A dip in Indian households' net financial savings due to elevated debt threatens to choke major sources of funds for the government's capital investments, key for the nation to retain its mantle of the fastest-growing major economy, according to a report published by Bloomberg News.
In its latest data, the Reserve Bank of India stated household financial assets, including bank deposits, cash, and equity investments, after deducting debt servicing and consumption, eased to 5.1% of gross domestic product in the fiscal year ended March from 7.2% in the previous year.
This level is the lowest since the fiscal year ended March 2007 and will crimp resources for the rest of the economy, as per calculations done by IndusInd Bank Ltd.'s Chief Economist Gaurav Kapur.
In absolute terms, net household financial savings added stood at ₹22.8 trillion in FY21 and it came down to ₹16.9 trillion in FY22 and to ₹13.75 trillion in FY23.
The report also stated that the Indian government depends on these savings to finance its capital investments in physical assets such as infrastructure, machinery, and equipment, Bloomberg reported.
While savings increased for many households globally during the pandemic, most used up the resultant extra spending power as COVID-19 curbs ended.
Saugata Bhattacharya economist at Axis Bank Ltd said, "Household financial savings not keeping pace with growth is a matter of concern. Without adequate domestic savings, funding the needed investment will require large foreign capital, which is often volatile."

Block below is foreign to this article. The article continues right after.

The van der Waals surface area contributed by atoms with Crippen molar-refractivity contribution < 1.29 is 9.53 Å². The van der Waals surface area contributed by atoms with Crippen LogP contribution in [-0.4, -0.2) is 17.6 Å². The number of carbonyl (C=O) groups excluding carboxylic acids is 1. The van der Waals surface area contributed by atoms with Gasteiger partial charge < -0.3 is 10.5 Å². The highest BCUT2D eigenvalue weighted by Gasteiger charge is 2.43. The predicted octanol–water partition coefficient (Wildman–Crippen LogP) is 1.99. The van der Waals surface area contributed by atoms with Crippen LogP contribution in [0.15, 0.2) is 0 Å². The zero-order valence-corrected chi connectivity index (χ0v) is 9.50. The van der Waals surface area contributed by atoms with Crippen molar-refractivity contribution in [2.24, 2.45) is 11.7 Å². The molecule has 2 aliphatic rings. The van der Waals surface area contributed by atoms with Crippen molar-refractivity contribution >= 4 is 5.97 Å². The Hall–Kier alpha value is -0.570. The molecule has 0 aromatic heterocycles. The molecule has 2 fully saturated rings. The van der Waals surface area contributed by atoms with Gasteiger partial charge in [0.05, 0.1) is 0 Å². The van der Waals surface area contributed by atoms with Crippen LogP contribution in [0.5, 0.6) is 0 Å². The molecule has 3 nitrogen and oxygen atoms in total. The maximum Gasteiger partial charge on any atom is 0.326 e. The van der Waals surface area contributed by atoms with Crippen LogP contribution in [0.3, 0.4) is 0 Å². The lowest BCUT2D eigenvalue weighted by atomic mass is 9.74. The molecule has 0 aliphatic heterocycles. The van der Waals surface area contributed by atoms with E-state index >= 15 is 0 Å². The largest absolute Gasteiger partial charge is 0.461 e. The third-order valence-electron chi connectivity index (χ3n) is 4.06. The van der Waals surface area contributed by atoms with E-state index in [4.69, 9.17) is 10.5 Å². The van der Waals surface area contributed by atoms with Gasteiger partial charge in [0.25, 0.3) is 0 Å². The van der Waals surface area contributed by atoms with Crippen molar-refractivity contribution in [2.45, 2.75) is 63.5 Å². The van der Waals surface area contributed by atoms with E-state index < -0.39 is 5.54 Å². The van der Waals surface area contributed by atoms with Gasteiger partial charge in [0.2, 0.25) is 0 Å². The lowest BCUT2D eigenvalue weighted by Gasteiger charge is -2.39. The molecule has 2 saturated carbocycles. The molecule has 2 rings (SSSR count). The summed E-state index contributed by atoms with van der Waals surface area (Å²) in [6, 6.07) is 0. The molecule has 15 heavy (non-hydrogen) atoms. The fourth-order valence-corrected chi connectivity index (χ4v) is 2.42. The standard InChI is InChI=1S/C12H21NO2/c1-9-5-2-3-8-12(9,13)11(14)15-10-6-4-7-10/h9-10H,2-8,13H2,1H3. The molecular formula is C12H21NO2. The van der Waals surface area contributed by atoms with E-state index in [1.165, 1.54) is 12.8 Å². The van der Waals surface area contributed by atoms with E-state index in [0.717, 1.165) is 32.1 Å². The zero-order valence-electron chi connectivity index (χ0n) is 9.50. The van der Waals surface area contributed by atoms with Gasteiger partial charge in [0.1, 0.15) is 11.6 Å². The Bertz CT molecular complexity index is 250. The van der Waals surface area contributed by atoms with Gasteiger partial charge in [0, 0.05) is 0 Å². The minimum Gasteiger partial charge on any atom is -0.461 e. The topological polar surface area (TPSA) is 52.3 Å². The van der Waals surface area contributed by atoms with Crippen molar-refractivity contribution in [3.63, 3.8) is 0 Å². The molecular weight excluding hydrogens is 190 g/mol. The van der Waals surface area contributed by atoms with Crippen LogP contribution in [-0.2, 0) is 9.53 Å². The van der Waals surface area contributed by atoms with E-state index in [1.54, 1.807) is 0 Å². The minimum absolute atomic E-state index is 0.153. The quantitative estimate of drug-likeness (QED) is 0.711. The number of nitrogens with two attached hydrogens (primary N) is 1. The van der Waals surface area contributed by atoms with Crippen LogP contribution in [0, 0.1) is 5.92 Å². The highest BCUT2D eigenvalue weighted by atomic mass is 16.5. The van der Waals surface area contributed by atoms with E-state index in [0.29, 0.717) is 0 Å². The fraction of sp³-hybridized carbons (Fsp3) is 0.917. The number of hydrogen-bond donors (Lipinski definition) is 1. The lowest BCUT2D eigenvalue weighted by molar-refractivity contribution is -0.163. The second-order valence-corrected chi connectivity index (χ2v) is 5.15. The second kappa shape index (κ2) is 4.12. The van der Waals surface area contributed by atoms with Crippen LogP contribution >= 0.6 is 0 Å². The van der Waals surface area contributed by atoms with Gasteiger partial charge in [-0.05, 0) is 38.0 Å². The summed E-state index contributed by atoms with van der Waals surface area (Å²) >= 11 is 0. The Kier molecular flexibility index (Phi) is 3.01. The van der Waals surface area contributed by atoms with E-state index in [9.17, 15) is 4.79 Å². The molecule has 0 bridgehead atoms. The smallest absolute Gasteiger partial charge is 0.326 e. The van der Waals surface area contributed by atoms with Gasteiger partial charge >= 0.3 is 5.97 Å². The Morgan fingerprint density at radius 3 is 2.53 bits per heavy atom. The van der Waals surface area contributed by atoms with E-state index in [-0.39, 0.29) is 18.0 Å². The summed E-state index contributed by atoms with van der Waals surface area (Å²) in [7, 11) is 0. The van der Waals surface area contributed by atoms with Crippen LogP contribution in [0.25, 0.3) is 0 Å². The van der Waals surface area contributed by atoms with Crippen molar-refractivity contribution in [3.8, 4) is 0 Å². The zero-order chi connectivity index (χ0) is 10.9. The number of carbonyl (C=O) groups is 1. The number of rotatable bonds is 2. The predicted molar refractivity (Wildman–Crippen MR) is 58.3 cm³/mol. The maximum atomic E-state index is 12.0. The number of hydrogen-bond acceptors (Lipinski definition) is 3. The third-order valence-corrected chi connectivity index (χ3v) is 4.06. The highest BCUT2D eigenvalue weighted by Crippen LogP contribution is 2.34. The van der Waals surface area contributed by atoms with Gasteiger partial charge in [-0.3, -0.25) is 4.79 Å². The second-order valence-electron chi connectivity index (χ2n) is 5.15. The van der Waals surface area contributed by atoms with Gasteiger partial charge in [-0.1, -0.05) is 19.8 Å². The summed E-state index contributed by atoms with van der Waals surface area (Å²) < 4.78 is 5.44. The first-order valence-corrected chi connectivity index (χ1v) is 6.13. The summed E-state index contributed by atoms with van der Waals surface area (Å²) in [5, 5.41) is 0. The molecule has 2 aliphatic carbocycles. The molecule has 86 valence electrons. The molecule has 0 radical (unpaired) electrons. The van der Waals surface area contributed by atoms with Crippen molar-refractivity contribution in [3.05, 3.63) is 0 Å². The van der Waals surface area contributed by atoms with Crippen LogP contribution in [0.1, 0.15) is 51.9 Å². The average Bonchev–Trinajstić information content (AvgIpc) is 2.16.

“The household sector is consuming by borrowing more. This happens when the income level stays stagnant but inflation creeps up. The recovery is not broad-based — while a section splurges on luxury goods, others are borrowing to stay afloat," said Rupa Rege Nitsure economist with L&T Finance Holdings Ltd. as quoted by Bloomberg.
More than 300 million Indian households have seen debt levels increase following aggressive lending tactics by banks after the pandemic. The rise in financial liabilities with falling asset levels could be a sign of rising inequality.
The finance ministry, meanwhile, sought to dispel worries expressed by economists about the declining trend of financial savings of households saying it signaled a shift in their investment preference for non-financial assets.
Investments into financial instruments are often guided by factors like risk perception, financial literacy, and easy liquidity while purchases of physical assets like houses and gold are often based on the need for these assets, their potential for appreciation, and cultural factors.